is on a mini-acquisition streak. After acquiring Aveska for its RSA division earlier this week, the company announced an agreement to buy a privately held server-side
firm. EMC will pay an undisclosed amount for ScaleIO.
EMC aims to strengthen its flash portfolio by merging ScaleIO's scalable server software with PCIe Flash cards, such as EMC XtremSF, in private and server provider environments.
"Flash now permeates every layer of IT -- in virtualized and non-virtualized environments," said David Goulden, president and COO of EMC. "Enterprise workloads are diverse in nature, and EMC is committed to offering our customers and partners choice in their Flash deployments."
A Software-Only Approach
ScaleIO takes a software-only approach to creating a virtual pool of server-based storage by logically combining SSDs, PCIe Flash cards, HDDs -- or any combination of these devices. ScaleIO provides support for both virtualized and non-virtualized environments and scales from tens to thousands of servers.
Goulden called ScaleIO a natural extension of its portfolio: "It strengthens our product capabilities in the area of server-side storage and brings a world-class team that will undoubtedly enable us to innovate more quickly in the future."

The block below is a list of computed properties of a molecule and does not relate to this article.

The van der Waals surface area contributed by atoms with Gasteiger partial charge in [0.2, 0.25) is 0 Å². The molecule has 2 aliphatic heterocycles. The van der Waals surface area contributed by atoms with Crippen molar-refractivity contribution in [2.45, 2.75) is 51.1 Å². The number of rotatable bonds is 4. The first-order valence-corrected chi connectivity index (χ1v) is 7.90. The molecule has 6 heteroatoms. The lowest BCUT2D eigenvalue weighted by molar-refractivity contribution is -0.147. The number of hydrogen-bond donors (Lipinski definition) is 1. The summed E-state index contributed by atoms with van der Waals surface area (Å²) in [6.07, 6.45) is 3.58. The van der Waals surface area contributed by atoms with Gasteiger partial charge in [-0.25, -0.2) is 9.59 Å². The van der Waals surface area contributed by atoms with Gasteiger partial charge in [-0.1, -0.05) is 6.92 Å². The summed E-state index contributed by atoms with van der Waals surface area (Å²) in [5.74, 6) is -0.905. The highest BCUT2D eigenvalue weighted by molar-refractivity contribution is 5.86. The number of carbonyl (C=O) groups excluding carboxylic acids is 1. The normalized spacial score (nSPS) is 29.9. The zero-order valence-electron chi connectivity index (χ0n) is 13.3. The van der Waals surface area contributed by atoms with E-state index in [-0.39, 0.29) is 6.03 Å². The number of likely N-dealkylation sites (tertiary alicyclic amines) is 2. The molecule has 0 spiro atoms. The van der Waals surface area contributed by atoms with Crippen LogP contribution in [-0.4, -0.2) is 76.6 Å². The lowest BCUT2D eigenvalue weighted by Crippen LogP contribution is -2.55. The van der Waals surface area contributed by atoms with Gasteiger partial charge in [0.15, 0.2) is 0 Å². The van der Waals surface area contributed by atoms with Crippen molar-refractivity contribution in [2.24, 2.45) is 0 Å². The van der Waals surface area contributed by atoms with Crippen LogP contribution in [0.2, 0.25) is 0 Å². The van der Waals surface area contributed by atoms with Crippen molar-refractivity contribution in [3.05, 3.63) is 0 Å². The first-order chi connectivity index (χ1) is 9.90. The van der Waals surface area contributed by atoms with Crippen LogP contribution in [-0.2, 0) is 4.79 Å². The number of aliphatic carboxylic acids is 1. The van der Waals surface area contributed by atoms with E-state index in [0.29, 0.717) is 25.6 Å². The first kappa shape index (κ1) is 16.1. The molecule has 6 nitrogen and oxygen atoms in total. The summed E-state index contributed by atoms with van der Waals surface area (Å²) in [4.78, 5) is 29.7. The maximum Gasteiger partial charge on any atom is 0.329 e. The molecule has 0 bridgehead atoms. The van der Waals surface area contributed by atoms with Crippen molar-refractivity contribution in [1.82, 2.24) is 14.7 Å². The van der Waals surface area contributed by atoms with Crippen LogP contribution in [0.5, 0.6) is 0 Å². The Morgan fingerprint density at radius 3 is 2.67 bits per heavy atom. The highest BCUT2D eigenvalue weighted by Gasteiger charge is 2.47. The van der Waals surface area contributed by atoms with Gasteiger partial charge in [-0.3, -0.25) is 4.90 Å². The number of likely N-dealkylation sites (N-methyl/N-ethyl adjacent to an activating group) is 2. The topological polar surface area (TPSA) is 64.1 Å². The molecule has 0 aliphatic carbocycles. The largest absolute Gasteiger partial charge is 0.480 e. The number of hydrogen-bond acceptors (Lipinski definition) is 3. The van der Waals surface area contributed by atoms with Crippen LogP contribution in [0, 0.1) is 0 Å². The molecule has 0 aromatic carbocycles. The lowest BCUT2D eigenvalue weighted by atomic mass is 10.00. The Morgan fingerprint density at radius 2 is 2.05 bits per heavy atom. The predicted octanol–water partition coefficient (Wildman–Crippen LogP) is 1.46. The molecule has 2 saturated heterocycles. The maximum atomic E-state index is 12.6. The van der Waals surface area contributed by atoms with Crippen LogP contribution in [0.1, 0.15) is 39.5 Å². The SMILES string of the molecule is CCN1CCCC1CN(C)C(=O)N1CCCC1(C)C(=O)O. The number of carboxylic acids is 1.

When the deal closes, ScaleIO will operate within the EMC Flash Product Division. The company said ScaleIO and its Elastic Converged Storage software will become an integral part of the EMC XtremSW Suite. EMC introduced the XtremSW Suite earlier this year with the goal of enabling customers to better utilize and manage server-based PCIe Flash storage.
Zeus Kerravala, principal analyst at ZK Research, told us he's not surprised to see EMC investing more in flash. The company has made acquisitions in this area in years past. This time, EMC is beefing up flash manageability.
"Certainly, flash is one of the faster growing segments of the storage industry. It's being used in more places and in larger systems," Kerravala said. "Flash plays a big part of EMC staying on the leading edge of storage. Of course, managing and security of flash is also important. That's what ScaleIO does."
The flash market is getting more competitive all the time. In April, IBM made a huge bet on the end of hard drives by announcing a $1 billion research initiative on the flash front. IBM rolled out a line of flash-based storage systems, known as FlashSystem, based on tech it scooped up when it acquired Texas Memory in 2012.
Marketwide, iSuppli predicts NAND flash revenue will reach $23.1 billion in 2013, up a stalwart 14 percent from $20.2 billion last year. Three of the four quarters in 2013 will each pull in revenue north of $5.6 billion, with only the second quarter turning in slightly lower results of $5.5 billion.